situated chiefly on the elevated ground about half
a mile E. of Main Street. The principal build-
ings are of brick, and are handsomely arranged
around a square, presenting a fine appearance.
Erom twelve to fifteen thousand muskets are
manufactured here annually, and from one hun-
dred and fifty to two hundred thousand are stored
in the arsenals of the establishment. This is the
largest and most important arsenal of construction
in the United States, and its establishment at
Springfield early gave an impulse to the enter-
prise and prosperity of the place.
On Mill River, which flows into the Connec-
ticut at the S. E. extremity of the city, there is an
extensive water power, which is improved for
paper and iron manufactures, mechanical estab-
lishments, and mills of various kinds. The
machine shops of the United States armory, in
which a power is fequired, are also here. These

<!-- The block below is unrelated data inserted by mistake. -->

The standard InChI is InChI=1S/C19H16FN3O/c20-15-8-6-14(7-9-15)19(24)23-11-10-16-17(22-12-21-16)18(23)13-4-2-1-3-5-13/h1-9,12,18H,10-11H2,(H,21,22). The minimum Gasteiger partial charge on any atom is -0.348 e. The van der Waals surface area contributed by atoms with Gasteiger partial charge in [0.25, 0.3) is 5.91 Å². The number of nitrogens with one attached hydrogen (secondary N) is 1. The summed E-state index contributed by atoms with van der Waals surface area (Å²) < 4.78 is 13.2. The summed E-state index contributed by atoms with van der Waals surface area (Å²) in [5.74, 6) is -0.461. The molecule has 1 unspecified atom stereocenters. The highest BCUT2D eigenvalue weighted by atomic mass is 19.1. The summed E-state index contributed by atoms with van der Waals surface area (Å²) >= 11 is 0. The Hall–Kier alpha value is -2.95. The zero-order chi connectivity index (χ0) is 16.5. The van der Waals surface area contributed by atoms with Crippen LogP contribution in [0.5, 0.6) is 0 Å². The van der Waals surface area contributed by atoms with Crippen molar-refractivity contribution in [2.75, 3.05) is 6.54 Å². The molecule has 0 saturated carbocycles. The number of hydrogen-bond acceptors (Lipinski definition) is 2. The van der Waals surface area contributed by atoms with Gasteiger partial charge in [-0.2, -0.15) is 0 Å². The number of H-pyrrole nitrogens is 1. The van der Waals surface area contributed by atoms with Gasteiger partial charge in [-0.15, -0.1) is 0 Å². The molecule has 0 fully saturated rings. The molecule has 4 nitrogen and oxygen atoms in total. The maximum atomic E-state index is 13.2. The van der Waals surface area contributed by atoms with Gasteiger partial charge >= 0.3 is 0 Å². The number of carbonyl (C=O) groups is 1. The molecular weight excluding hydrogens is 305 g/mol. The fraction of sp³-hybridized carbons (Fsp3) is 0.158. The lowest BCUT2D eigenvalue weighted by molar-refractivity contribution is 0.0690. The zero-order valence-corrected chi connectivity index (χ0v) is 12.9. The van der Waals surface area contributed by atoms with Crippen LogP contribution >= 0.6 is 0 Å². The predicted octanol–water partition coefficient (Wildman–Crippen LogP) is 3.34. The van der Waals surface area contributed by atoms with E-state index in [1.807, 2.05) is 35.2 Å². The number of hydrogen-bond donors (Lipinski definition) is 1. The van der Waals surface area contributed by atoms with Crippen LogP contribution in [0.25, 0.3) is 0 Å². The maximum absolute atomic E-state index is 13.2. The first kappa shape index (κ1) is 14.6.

are advantageously located on three different sites
along the stream, called the Upper, Middle, and
Lower Water shops, the whole comprising 5 shops,
in which are 18 water wheels, 10 trip hammers,
and about 30 forges. These works, extensive as
they are, are far from occupying the whole power
which is owned here by the United States.
The W. part of the city, where the railroad
station is located, is more rapidly advancing in
population and business now than any other.
A large manufactory of cars and other apparatus
for use upon the railroads has been established at
this point. Two or three of the first-rate hotels
are located here.
Several of the church edifices in Springfield are
handsome structures. That of the First Congre-
gational Church enjoys the advantage of a beauti-
ful location, on a green in the centre of the city,
which is tastefully laid out, enclosed, and orna-
mented with shade trees.
During the insurrection in Massachusetts, in
1786, commonly known as Shays's rebellion,
Springfield was in part the theatre of the move-
ments of the insurgents. An attempt was made
to get possession of the United States arsenal,
and Shays, at the head of 1100 men, marched
towards it for that purpose. Being warned to
desist, by General Shepherd, who, with a con-
siderable force, had taken his position near the